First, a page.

The price of college these days can easily make you feel overwhelmed if you face paying tuition for your child. Though you’ll probably still pony up big bucks for higher education, many online tools can help you whittle down the price.
Ballooning college costs constitute a real and hard lesson: Over the last two years, expenses for higher education jumped at more than four times the Consumer Price Index that measures total inflation. The general cost of a college education jumped some seven-fold in recent decades and at more than twice the rate of health-care costs since 1983.
I recently wrote about why I think college remains a wonderful investment but not about how you can more easily afford it. Since many details figure into financing college, I reached out to Terry Wilfong, an expert in this field who works extensively on admissions both inside and outside universities.
Most recently he founded the College Options Foundation, which helps high school students in the Army Junior Reserve Officers Training Corps and teenagers in military families apply for college and apply for financial assistance.
Terry says that, for a variety of reasons, any student’s absolute best opportunity to save money on college remains a good grade point average and Scholastic Aptitude Test (SAT) and American College Testing (ACT) scores, as well as a well-rounded assortment of extracurricular activities.
Possibly your state can also help. Georgia, where I live, offers the Hope Scholarship, which essentially covers the cost of tuition of in-state colleges for students who graduate high school with a 3.0 GPA and maintain those grades in college.
Even if you and your future collegiate have such a program, Terry suggests that you still look into the Free Application for Federal Student Aid before settling on staying in-state. FAFSA, part of the U.S. Department of Education, offers more than $150 billion in government grants, loans and work-study funds each year to more than 13 million students. Eligibility depends on several factors, including the size and assets of your family, among others.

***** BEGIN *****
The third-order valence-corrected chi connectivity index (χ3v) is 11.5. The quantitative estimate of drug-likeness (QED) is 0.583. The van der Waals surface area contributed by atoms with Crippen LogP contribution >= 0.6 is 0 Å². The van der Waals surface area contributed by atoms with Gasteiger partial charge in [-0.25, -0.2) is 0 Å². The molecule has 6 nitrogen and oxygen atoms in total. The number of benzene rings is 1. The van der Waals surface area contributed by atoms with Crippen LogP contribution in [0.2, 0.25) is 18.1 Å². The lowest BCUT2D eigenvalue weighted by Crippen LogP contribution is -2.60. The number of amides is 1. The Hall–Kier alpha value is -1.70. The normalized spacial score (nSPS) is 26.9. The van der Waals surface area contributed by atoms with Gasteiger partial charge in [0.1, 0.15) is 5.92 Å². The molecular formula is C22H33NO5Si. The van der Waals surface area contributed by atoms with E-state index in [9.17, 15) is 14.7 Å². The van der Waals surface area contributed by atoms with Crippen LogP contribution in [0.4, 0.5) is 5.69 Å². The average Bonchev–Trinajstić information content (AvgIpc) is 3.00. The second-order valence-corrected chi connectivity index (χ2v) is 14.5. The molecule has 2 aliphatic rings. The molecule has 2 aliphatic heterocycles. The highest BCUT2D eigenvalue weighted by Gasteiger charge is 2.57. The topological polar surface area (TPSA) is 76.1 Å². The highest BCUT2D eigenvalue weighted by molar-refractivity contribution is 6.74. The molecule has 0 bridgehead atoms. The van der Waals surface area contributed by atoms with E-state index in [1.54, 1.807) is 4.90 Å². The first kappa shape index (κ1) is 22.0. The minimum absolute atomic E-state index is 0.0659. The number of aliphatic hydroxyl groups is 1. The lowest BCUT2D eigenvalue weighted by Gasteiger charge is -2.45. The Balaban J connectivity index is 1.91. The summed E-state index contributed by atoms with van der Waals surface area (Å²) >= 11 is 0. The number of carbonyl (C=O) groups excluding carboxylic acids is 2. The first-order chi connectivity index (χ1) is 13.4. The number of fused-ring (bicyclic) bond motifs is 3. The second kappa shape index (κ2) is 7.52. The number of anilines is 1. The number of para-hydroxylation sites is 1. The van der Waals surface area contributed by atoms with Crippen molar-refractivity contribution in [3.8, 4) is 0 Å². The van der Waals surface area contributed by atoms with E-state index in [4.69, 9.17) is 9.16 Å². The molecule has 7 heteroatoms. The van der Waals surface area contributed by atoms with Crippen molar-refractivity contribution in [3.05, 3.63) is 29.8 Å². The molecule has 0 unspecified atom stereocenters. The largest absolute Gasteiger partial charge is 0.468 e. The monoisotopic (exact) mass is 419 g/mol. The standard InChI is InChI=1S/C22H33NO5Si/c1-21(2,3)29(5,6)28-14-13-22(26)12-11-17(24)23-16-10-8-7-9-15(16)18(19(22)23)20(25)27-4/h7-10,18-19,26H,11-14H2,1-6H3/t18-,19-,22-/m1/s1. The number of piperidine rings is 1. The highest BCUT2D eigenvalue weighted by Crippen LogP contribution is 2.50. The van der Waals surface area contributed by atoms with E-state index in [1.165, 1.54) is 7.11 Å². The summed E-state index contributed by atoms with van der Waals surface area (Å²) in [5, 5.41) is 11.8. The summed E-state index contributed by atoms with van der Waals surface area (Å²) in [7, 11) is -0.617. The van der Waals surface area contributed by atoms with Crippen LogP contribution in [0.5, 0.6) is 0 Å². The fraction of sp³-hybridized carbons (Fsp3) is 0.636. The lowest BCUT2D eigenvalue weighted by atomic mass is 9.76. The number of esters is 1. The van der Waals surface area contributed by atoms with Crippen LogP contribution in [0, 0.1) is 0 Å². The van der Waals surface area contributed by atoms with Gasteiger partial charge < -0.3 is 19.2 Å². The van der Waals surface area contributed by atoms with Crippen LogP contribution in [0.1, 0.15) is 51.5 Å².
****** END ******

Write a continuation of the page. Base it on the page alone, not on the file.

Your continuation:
FAFSA bridges the gap between what college expenses your family must expect to cover (your expected family contribution, or EFC) and the school year’s total cost. For example, if you’re looking at a school where the academic year costs $40,000, FAFSA determines that your family must cover (or can afford) $15,000. FAFSA and the school may help with all or a portion of the leftover gap of $25,000 with a mix of gifted money and student loans.
FAFSA won’t cover all of a family’s need for the cost of many schools, often meaning that a student must take out additional loans to make up the difference. Visit collegedata.com and its Money Matters tab to see the general breakdown of costs to attend schools you’re interested in and profiles of schools’ financial aid.
Depending on your qualification for FAFSA, don’t automatically disqualify schools on initial price alone. Understanding the mechanics of how a school supports your student’s ability to pay allows you to select the best school for your money.
Follow AdviceIQ on Twitter at @adviceiq.
Wes Moss, CFP, is the chief investment strategist for Capital Investment Advisors and a partner at Wela, both in Atlanta. He hosts “Money Matters,” a live financial advice show on Atlanta’s News 95-5 and AM 750 WSB Radio. In 2015 and 2014 Barron’s Magazine named him as one of America’s top 1,200 Financial Advisors. His newly released book, You Can Retire Sooner Than You Think published by McGraw Hill, is available on Amazon, iTunes and at your local bookstore.
Wes writes weekly about personal finance in the “Bargain Hunter Section” for AJC.com, the site of The Atlanta Journal-Constitution. Wes is also the editor and writer for About.com’s Personal Finance blog. Connect with Wes on Twitter at @WesMoss365 and on Facebook at Wes Moss Money Matters. You can also visit his website, WesMoss.com to learn more about Wes, and take his complimentary Money and Happiness Quiz.
AdviceIQ delivers quality personal finance articles by both financial advisors and AdviceIQ editors. It ranks advisors in your area by specialty, including small businesses, doctors and clients of modest means, for example. Those with the biggest number of clients in a given specialty rank the highest. AdviceIQ also vets ranked advisors so only those with pristine regulatory histories can participate. AdviceIQ was launched Jan. 9, 2012, by veteran Wall Street executives, editors and technologists. Right now, investors may see many advisor rankings, although in some areas only a few are ranked. Check back often as thousands of advisors are undergoing AdviceIQ screening. New advisors appear in rankings daily.